I know you are meeting tonight (Monday, Feb 09), but I wanted to let you (and the class) know that I am working on a prototype seed post that has the following attributes from your Chinese Menu:
Exterior - N/A (will need help with this) Inner Structure - PVC Watering - PVC drilled with holes/From stored rain water Growing Medium - N/A (will need help on this) Seeds - N/A (will need help on this) Hanging Hardware - N/A (will need help on this) Reservior - Simple Catch Basin Individual or Series - Stand Alone Seed Post
If you can at this meeting today, please mention I am putting one together as we speak with donated and a few bought materials... I will start posting the results of my attempts reflecting our class work on the blog...
Here is a synopsis and some options that we narrowed down on after what we discussed with Prof Mathew Kent from the Horticulture department.
SEEDS Prof. Mathew suggested the following seeds/plants for our project- - raddish (seeds) - spinach (seeds) - portulaca - snap dragons (grown using cut parts of an existing plant) - dandelions - ice plants. Out of these, he's given us a couple of packets of seeds that we could use. He also suggested using the brand " Johnny's Selected Seeds" to buy seeds from.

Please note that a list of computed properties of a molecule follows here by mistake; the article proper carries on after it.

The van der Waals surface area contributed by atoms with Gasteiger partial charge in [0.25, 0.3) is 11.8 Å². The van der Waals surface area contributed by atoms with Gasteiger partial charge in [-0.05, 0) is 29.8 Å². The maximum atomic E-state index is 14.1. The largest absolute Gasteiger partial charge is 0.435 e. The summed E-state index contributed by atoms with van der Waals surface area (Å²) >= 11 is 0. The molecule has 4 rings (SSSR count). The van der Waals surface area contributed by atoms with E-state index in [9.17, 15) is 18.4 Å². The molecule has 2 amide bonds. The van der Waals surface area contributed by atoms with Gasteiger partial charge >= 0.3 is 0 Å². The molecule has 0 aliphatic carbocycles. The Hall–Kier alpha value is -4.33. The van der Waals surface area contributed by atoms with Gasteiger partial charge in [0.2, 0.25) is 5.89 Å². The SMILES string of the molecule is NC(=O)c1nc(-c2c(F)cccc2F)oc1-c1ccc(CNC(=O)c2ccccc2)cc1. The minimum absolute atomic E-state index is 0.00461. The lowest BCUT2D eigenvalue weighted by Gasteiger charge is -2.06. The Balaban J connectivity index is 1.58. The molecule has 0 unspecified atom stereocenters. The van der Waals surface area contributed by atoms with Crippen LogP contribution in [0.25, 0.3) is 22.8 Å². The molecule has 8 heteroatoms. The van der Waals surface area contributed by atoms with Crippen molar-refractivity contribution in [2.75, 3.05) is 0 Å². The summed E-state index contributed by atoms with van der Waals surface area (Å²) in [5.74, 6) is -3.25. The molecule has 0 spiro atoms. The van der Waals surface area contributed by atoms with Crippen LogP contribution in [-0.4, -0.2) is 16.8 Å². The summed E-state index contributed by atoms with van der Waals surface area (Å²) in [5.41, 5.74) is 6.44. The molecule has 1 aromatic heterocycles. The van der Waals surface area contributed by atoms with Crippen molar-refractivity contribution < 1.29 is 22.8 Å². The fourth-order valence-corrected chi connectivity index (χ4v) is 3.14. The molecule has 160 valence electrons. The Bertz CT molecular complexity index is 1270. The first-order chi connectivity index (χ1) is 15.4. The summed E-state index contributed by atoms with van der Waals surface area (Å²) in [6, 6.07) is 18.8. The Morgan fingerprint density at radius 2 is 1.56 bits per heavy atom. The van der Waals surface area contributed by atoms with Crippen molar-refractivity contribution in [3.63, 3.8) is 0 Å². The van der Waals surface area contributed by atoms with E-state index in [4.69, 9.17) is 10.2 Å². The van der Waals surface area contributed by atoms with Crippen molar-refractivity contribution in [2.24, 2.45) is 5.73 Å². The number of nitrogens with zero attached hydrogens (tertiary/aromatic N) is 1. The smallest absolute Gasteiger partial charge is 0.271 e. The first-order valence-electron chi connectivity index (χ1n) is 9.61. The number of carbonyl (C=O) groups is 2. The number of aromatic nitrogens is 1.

In terms of grasses,Buffalo grass and Rye grass are the two final options.
GROWING MEDIUMS After talking to him, we narrowed down on the growing medium we would be using for the seed posts - - coconut coir. - perlite - peat moss( -2/3 types) - pumice -(if we can get hold of a supply source) - vermiculite(maybe) note - peat and coconut coir require wetting agents as they tend to get dry very easily. Also, he said mixing peat and perlite is not a good idea because it would change the acidity levels of the growing media. These growing mediums could be acquired for our project if inter-departmental purchasing is possible. We need check with our department on this.
ALGAE He explained the principle that algae grow on the plant/growing seed whenever it is exposed to sunlight. So, he suggested using black plastic / landscape cloth / light plastic drapes or films to cover the soil so that no light reaches the seed during germination.
FERTILIZER MIXES -for green growth(vegetables etc) = 1st no should be higher = higher amt of Nitrogen in the mix -for flowers = 1st no should be less.
If you require - - a constant feed or fertigation then you use 100parts per million of nitrogen - intermittent feed the you use 400 parts per million of nitrogen in your mix.